Event ID: 2
    An error occurred while applying MBAM policies.
    Volume ID:\\?\Volume{VolumeGUID}\
    Error Code: 0x803100B6
    Details:  No pre-boot keyboard or Windows recovery Environment detected.  The user may not be able to provide the required input to unlock the volume.

    This error is happening because our policy is set to “Allow PIN” (BitLocker PIN Authenticator is allowed, but not required).  Apparently, MBAM default-fails the attempted encryption, even though this is not a “fatal” error.  To allow encryption to continue, I needed to set the classic policy “Enable use of BitLocker authentication requiring preboot keyboard input on slates” as defined here:
    http://technet.microsoft.com/en-us/library/jj679890.aspx#BKMK_slates
    With this policy in place, encryption completes successfully on the tablet computer.

Other than these caveats, the tool does appear to be working.  Setting up our PGP Universal Server was easier, but suffering though the pain of ongoing PGP disk encryption support was agonizing.  Hopefully a little time spent on configuring a solid BitLocker support environment will bear lasting fruit for our constituents down the road.

Additional Resources:

Rick Delserone’s MBAM: Real World Information – A rundown on MBAM Certificate Configuration, Group Policy Templates, and undocumented registry settings:
http://www.css-security.com/blog/mbam-real-world-information/

SQL Server 2012, Transparent Data Encryption, and Availability Groups

We are looking into using Microsoft Bitlocker Administration and Monitoring (MBAM) 2.0 to manage BitLocker in our environment. One requirement for MBAM is a SQL Server database instance that supports Transparent Database Encryption (TDE).  (Update 2013-06-04:  Microsoft now claims that TDE is “optional” with MBAM 2.0, which is nice to know.  If only they had told me this before I went to the trouble of setting up SQL 2012 Enterprise just for this project!)  Currently we also are in the process of investigating the creation of a consolidation SQL 2012 Enterprise Edition “Always On” Availability Group. I wanted to see if I could create the MBAM Recovery Database in a SQL 2012 Availability Group. This proved slightly tricky… fortunately I was able to find a decent reference here:

https://www.simple-talk.com/sql/database-administration/encrypting-your-sql-server-2012-alwayson-availability-databases/

The trick is, you need to create SQL Certificates that on each member server of the Availability Group that have the same name and are generated from the same private key. The procedure follows…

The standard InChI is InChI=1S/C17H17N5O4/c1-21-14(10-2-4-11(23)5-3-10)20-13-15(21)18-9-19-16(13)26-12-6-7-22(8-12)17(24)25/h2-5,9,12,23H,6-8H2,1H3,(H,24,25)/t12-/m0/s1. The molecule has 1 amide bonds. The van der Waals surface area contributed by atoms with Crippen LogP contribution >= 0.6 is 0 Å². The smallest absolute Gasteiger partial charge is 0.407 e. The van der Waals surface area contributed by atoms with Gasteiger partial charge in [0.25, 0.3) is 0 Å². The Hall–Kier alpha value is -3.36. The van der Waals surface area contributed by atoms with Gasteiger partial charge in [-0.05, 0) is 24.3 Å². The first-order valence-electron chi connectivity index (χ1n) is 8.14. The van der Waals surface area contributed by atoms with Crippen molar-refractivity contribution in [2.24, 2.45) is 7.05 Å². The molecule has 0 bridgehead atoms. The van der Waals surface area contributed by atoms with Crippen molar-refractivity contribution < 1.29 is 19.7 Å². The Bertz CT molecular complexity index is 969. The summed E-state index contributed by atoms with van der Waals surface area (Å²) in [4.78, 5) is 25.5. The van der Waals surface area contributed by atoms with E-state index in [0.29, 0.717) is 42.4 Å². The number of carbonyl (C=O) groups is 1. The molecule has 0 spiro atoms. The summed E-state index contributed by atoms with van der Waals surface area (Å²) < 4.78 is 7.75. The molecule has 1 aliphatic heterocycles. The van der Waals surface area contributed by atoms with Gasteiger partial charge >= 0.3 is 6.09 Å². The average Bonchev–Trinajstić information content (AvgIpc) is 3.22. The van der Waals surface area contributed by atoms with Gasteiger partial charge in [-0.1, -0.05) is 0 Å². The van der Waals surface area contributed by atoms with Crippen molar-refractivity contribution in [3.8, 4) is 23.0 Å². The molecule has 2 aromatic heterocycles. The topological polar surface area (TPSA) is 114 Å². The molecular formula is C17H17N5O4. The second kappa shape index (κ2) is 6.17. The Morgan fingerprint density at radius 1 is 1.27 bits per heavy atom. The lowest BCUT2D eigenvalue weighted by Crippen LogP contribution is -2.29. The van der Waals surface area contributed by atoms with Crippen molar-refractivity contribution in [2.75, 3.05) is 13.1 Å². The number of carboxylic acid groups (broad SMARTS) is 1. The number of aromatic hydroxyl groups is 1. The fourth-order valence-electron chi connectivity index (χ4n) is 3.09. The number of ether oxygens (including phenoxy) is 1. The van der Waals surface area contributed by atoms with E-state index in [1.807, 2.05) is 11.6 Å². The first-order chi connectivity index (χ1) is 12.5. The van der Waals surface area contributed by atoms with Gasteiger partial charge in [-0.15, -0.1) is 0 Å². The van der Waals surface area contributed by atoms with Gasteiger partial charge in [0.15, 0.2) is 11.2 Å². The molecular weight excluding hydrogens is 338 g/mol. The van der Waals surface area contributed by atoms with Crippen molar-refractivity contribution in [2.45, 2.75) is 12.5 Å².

On the first server in the group, create a SQL Master Key and Certificate by running the following code. The script will create a backup file in your SQL Server data directory. Move this file to an archival location. If you lose the file and password, you will not be able to recover encrypted databases in a disaster event:

USE MASTER
GO

-- Create a Master Key
CREATE MASTER KEY ENCRYPTION BY Password = 'Password1';

-- Backup the Master Key
BACKUP MASTER KEY
   TO FILE = 'Server_MasterKey'
   ENCRYPTION BY Password = 'Password2';

-- Create Certificate Protected by Master Key
CREATE Certificate SQLCertTDEMaster
   WITH Subject = 'Certificate to protect TDE key';

-- Backup the Certificate
BACKUP Certificate SQLCertTDEMaster
   TO FILE = 'SQLCertTDEMaster_cer'
   WITH Private KEY (
       FILE = 'SQLCertTDEMaster_key',
       ENCRYPTION BY Password = 'Password3'
   );

Now create a master key on any secondary servers in the availability group, and create the same cert by using the backup file from the first step, above. You will need to copy the certificate backup files to the local server data directory, or use a network share that is accessible to the account running the script:

-- Create a Master Key
CREATE MASTER KEY ENCRYPTION BY Password = 'Password1';
-- Backup the Master Key
BACKUP MASTER KEY
   TO FILE = 'Server_MasterKey'
   ENCRYPTION BY Password = 'Password2';

-- Create Certificate Protected by Master Key
CREATE Certificate SQLCertTDEMaster
   FROM FILE = 'SQLCertTDEMaster_cer'
   WITH Private KEY (
       FILE = 'SQLCertTDEMaster_key',
       Decryption BY Password = 'Password3'
   );